# What is the mass of the Electron rocket's battery pack?

I am trying to estimate battery weights for electric pump fed rockets of various sizes and wanted to use the electron rocket as data to validate my calculations. However I was unable to find the mass of the battery pack that delivers the power for the 9 Rutherford engines in the Electron rocket.

Does anybody know where to find this data or know a reasonable estimate?

• Are the ejected first stage Electron rocket batteries really incinerated? links to Spaceflight 101's Electron The first “battery-powered” Rocket but at 1st glance no answer pops out though there are clues towards a minimum size: "Each of the small motors, about the size of a soda can, delivers 50 horsepower (37kW) when spinning at 40,000 RPM" & "A disadvantage of the design is the heavy battery required to drive the pumps" & "Each engine assembly, without battery, weighs approximately 20 Kilograms"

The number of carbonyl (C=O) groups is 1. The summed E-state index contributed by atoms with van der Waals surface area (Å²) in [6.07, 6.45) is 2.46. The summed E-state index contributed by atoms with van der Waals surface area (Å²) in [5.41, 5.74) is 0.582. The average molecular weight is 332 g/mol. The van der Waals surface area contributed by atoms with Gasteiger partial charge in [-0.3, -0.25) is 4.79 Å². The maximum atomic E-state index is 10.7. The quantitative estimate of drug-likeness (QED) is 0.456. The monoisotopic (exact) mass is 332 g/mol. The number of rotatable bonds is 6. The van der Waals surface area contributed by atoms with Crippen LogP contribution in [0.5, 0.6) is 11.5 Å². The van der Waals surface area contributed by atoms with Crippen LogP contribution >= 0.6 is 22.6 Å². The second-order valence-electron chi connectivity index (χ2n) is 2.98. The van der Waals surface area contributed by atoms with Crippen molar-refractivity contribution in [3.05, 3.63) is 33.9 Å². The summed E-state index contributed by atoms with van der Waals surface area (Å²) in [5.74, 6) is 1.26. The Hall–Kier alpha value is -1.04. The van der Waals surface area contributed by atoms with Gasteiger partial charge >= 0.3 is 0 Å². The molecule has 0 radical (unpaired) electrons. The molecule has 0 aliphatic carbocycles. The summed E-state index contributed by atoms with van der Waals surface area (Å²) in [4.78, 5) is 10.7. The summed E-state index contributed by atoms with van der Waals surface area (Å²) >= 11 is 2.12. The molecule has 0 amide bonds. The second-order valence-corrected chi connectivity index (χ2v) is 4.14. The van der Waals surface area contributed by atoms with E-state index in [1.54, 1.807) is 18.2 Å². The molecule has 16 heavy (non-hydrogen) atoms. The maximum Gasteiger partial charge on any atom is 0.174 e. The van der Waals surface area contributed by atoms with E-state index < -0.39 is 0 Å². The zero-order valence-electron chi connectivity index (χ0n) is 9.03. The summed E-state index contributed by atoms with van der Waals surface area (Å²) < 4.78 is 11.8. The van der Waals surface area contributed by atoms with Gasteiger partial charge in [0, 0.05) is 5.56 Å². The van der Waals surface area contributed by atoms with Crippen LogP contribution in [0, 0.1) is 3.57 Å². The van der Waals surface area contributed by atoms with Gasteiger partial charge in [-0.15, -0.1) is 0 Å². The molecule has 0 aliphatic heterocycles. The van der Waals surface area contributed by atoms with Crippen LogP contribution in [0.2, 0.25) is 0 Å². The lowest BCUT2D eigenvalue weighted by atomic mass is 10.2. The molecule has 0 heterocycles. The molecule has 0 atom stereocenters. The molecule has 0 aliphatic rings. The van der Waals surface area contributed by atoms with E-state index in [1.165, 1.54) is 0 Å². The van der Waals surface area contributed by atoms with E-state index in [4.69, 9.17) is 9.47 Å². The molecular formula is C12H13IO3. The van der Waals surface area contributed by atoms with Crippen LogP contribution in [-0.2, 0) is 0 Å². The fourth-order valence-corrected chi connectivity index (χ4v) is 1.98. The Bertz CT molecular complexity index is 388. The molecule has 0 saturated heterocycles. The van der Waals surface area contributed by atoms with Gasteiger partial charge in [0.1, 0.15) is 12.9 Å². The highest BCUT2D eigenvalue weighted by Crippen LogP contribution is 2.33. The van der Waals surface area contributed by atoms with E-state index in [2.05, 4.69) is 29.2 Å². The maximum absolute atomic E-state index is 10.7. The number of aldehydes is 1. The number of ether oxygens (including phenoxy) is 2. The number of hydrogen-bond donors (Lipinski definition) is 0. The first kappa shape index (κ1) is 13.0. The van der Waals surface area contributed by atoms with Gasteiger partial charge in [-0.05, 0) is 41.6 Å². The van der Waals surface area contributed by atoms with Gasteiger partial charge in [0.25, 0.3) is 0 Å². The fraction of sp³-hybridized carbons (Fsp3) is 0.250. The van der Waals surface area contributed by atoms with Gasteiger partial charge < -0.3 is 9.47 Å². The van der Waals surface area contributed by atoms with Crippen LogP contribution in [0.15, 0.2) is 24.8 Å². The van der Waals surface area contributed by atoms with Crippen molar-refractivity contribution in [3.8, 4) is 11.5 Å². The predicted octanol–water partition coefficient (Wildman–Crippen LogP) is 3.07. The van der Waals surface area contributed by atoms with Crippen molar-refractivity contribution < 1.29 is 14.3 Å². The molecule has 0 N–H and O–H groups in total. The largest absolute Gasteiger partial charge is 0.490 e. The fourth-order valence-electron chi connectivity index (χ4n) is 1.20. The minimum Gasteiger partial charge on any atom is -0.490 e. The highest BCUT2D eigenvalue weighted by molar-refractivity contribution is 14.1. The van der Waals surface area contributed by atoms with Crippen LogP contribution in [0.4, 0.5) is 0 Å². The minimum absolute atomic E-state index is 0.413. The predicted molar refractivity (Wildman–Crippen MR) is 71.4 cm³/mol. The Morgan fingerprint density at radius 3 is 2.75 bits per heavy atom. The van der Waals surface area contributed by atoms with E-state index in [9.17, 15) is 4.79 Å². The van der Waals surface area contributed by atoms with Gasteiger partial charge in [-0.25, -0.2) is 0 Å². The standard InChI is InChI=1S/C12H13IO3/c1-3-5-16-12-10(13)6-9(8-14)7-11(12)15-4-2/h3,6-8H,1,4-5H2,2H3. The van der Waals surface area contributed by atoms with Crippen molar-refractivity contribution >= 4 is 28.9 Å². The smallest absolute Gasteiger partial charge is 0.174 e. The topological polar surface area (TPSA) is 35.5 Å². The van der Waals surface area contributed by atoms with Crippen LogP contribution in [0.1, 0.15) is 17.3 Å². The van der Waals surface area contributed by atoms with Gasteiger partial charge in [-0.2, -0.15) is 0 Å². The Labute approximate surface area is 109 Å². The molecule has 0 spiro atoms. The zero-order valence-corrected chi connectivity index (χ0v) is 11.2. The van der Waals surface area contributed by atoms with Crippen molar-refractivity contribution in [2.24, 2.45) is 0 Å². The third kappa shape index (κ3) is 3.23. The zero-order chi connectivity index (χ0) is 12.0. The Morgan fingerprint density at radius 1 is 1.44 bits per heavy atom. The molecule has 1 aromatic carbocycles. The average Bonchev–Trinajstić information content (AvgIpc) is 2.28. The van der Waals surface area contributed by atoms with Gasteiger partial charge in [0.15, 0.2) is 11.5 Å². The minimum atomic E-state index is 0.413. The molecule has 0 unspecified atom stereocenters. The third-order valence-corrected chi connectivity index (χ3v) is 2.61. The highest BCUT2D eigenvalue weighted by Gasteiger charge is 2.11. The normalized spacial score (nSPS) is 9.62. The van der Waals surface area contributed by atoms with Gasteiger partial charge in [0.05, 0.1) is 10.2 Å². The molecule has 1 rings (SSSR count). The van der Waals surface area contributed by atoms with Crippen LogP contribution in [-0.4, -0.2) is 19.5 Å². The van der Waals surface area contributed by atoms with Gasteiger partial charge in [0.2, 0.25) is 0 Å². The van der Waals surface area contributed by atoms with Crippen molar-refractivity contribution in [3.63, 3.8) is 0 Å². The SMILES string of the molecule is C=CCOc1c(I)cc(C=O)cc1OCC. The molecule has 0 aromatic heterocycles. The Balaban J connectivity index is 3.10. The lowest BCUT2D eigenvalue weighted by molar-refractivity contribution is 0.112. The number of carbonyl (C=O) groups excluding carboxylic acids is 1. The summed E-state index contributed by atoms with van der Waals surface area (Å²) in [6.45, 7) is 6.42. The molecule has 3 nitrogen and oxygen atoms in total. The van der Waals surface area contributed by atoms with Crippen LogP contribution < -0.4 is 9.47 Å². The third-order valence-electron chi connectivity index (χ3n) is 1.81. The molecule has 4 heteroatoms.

– uhoh
Nov 23, 2020 at 10:32
• Thanks a lot for the links! Although they haven't really given me the battery mass, they hold a lot of useful info Dec 19, 2020 at 17:10

## 1 Answer

Apparently the whole engine weighs 35kg so 35Kg-20Kg = 15kg. Though the battery is for all engines so 135Kg. Based on those numbers I'm sure it's not a standard rechargeable lithium cell. It would be a lithium primary cell. Much like what is used to power torpedo's and other kamikaze weapon systems. Remember the whole objective was to simplify the engine systems, not necessarily reuse them a million times.

The ideal would be a hydrolox engine kept simple by using a fuel cell to power the electric pumps. Unfortunately it's proving quite difficult to get a fuel cell with sufficient power density.

https://en.wikipedia.org/wiki/Rutherford_(rocket_engine)